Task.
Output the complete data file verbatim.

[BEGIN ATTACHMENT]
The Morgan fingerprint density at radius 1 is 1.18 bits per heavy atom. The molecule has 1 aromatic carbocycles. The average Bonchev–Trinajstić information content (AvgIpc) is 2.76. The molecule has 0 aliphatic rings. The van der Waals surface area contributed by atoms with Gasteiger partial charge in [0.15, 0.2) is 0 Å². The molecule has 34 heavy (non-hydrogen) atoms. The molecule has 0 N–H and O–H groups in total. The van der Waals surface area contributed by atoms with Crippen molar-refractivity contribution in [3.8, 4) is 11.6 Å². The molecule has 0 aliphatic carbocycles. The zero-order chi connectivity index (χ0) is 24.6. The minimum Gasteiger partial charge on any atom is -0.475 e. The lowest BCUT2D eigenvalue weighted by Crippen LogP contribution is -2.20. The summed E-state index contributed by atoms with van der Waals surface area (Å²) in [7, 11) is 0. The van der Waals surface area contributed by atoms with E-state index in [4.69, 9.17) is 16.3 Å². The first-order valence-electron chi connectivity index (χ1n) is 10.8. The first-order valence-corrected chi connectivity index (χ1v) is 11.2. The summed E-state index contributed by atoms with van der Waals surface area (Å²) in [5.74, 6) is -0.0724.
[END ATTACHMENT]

The Morgan fingerprint density at radius 1 is 1.18 bits per heavy atom. The molecule has 1 aromatic carbocycles. The average Bonchev–Trinajstić information content (AvgIpc) is 2.76. The molecule has 0 aliphatic rings. The van der Waals surface area contributed by atoms with Gasteiger partial charge in [0.15, 0.2) is 0 Å². The molecule has 34 heavy (non-hydrogen) atoms. The molecule has 0 N–H and O–H groups in total. The van der Waals surface area contributed by atoms with Crippen molar-refractivity contribution in [3.8, 4) is 11.6 Å². The molecule has 0 aliphatic carbocycles. The zero-order chi connectivity index (χ0) is 24.6. The minimum Gasteiger partial charge on any atom is -0.475 e. The lowest BCUT2D eigenvalue weighted by Crippen LogP contribution is -2.20. The summed E-state index contributed by atoms with van der Waals surface area (Å²) in [7, 11) is 0. The van der Waals surface area contributed by atoms with E-state index in [4.69, 9.17) is 16.3 Å². The first-order valence-electron chi connectivity index (χ1n) is 10.8. The first-order valence-corrected chi connectivity index (χ1v) is 11.2. The summed E-state index contributed by atoms with van der Waals surface area (Å²) in [5.74, 6) is -0.0724.